Think you know all the road rules for merging?

·News Reporter

Merging can be a difficult driving concept to understand – even for the most seasoned driver.

Doing it incorrectly can not only slow down the flow of traffic but it can also lead to serious accidents.

According to Insurance Australia Group, 54 per cent of Australian drivers say they have problems merging, with 83 per cent claiming to have experienced other drivers merging poorly.

Pictured are cars merging on the Western Distributor at Pyrmont.
A car merges onto Sydney's Western Distributor at Pyrmont. Source: Google Maps (file pic)

How to merge

There are two types of merging on Australian roads.

The first type is merging on a road where the driver needs to cross a dotted line such as when entering a freeway.

The driver needs to indicate before the lanes combine then give way to any traffic in the other lane. It’s important to check blindspots and mirrors too.

The other factor which needs to be considered here is speed. If you’re merging onto a 100km/h motorway from a road where the speed limit was 60km/h you will need to increase your speed to match traffic.

Pictured are two cars. One is trying to merge into a lane to the right of it but needs to cross a dotted line. It's attempting to merge.
In this instance, car A has to giveway to car B as it merges. Source: Queensland Government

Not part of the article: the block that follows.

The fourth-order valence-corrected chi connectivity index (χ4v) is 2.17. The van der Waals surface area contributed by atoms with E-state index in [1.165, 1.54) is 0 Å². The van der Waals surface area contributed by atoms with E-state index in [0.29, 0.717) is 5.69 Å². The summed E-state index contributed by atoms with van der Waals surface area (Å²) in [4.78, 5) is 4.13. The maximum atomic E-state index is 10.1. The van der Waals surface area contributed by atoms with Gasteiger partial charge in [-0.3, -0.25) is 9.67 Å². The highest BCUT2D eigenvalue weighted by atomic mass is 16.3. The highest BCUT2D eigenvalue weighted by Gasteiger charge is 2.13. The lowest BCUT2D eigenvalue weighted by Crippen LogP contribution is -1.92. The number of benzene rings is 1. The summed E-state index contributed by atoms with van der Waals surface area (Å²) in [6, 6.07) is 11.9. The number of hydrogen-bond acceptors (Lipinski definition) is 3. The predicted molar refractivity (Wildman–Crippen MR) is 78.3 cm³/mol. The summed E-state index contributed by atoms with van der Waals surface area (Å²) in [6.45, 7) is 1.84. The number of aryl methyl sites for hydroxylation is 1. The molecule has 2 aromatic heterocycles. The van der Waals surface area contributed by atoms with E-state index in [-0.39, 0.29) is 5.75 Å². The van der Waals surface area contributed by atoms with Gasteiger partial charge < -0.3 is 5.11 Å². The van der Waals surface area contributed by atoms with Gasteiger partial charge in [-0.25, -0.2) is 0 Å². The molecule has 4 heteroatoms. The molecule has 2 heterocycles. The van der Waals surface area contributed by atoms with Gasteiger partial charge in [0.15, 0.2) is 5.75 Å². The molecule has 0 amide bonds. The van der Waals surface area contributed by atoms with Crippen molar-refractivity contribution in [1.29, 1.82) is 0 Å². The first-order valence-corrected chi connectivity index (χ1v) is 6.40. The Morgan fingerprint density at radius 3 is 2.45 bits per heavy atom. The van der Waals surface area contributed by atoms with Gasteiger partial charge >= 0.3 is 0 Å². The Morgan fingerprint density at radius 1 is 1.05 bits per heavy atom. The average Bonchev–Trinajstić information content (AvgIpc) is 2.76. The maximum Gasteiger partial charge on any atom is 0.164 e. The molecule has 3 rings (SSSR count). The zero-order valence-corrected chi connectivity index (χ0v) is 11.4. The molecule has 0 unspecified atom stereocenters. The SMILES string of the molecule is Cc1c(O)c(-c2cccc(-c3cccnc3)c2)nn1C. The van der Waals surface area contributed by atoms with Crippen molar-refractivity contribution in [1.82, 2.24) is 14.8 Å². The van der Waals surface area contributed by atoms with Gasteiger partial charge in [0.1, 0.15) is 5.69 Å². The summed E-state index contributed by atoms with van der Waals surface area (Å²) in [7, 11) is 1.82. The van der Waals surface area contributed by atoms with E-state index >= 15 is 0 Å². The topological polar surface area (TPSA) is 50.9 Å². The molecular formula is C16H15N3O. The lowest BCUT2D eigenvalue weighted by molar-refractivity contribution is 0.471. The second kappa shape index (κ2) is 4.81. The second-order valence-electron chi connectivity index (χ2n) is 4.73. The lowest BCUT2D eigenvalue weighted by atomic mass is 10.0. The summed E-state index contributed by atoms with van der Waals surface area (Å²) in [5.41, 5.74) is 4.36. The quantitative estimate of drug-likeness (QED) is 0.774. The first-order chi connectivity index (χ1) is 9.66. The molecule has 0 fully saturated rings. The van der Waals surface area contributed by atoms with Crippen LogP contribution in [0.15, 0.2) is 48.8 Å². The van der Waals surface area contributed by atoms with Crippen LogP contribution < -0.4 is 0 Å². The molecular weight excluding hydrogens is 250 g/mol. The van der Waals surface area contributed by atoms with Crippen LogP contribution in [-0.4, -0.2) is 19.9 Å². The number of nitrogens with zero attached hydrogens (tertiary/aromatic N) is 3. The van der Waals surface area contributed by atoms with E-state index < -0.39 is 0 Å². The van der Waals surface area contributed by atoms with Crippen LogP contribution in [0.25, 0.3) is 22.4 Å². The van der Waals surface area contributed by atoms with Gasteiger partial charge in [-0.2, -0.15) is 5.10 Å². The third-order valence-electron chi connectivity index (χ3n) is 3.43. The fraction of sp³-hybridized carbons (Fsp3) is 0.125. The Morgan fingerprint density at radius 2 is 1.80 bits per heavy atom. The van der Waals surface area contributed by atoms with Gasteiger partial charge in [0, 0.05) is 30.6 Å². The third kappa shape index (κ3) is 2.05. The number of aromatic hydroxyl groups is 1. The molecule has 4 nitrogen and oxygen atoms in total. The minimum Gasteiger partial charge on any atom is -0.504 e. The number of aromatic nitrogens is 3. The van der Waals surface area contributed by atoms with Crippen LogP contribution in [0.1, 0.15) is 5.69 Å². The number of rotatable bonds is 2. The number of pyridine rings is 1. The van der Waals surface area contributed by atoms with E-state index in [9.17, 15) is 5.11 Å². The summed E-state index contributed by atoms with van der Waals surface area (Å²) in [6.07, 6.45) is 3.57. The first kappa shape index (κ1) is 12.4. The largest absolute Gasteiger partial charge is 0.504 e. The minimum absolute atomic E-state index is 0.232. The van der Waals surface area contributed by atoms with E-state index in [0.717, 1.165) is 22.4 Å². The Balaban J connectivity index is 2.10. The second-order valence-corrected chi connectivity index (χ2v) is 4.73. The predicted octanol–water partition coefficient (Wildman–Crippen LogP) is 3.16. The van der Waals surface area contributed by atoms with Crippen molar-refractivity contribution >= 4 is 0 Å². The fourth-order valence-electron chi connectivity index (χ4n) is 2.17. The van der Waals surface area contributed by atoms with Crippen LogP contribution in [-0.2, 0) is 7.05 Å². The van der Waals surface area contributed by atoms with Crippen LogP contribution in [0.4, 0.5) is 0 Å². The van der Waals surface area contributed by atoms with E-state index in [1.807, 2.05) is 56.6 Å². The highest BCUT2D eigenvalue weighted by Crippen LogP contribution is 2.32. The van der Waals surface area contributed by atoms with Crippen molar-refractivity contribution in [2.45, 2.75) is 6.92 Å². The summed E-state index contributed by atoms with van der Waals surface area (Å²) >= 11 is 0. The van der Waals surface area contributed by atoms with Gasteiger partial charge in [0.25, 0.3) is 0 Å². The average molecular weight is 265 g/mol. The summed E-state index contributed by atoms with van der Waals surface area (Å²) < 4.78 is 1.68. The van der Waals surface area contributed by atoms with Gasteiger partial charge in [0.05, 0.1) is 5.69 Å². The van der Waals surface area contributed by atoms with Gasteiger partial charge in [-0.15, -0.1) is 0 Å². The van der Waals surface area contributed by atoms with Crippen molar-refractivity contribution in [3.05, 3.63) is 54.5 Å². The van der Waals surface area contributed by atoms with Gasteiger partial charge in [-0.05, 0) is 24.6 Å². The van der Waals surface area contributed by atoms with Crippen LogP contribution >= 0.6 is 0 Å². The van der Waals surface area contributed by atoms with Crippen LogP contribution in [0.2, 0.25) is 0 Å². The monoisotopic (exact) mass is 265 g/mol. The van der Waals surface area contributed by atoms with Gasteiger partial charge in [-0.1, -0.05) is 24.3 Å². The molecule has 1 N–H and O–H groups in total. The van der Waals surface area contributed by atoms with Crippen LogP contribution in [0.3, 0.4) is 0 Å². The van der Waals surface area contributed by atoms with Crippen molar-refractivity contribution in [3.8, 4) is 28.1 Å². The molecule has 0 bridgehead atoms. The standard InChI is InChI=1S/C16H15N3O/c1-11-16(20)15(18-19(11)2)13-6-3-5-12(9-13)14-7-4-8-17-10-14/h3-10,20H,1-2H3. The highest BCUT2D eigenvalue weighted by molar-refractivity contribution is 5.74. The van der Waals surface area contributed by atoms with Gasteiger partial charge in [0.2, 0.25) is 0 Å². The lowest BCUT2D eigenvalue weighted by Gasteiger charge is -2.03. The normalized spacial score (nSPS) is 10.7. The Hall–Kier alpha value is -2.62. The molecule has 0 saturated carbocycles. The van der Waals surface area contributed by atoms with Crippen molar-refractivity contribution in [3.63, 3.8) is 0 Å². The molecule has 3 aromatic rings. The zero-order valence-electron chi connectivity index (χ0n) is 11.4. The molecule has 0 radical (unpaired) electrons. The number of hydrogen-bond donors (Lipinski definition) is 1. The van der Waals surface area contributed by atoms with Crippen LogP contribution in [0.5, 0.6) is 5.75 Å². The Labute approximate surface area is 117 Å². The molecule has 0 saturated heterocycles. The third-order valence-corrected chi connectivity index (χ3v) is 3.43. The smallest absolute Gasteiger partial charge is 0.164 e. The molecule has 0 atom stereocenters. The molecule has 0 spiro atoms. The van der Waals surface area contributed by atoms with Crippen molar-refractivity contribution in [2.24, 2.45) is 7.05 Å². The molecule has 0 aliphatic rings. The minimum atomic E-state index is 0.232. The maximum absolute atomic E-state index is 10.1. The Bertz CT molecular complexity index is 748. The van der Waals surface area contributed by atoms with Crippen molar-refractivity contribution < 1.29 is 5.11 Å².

How to zip or zipper merge

Zip merging is a bit more complex.

A zip or zipper merge is when two lanes of traffic combine into one and there’s no dashed line.

However, unlike other forms of merging a driver should give way to the car in front of it regardless of whether they’re on the left or right.

The car merging still needs to indicate though.

Pictured are two cars. One is trying to merge into the right lane where another car is. The dotted line ends. It's trying to perform a zip or zipper merge.
Here's an example of zip or zipper merging. In this instance, car B has to giveway to car A as car A is in front of it. Source: Queensland Government

Zipper merging is commonly misunderstood by drivers in Australia.

A Reddit thread showed how Aussie drivers sometimes struggle to understand it.

“As a younger driver I used to get pissed at 'sneaks' who try to cut in at the front,” one user wrote.

“Nowadays... while I still think that most people who do this do so for the wrong reasons, they're actually doing the correct thing by merging right at the front of traffic lanes.”

How much can I get fined for merging incorrectly?

Fines for incorrectly merging vary depending on state.

In NSW if you fail to merge properly, you can be fined $344 and slapped with three demerit points.

In Tasmania, it’s a cheaper fine than in NSW with a $168 penalty but also attracts three demerit points.

Failing to give way when merging in Western Australia leads to two demerit points and a $100 fine. Failing to give way when changing lanes is a $100 fine and three demerit points.

A man looking confused while driving.
A study found many Australians find merging difficult. Source: Getty Images (file pic)

Queensland drivers can be hit with a $400 fine and three demerit points.

It’s a $247 fine for Victorians but doesn’t come with demerit points.

South Australia has by far the heaviest fine for the offence though at $409 and three demerit points.

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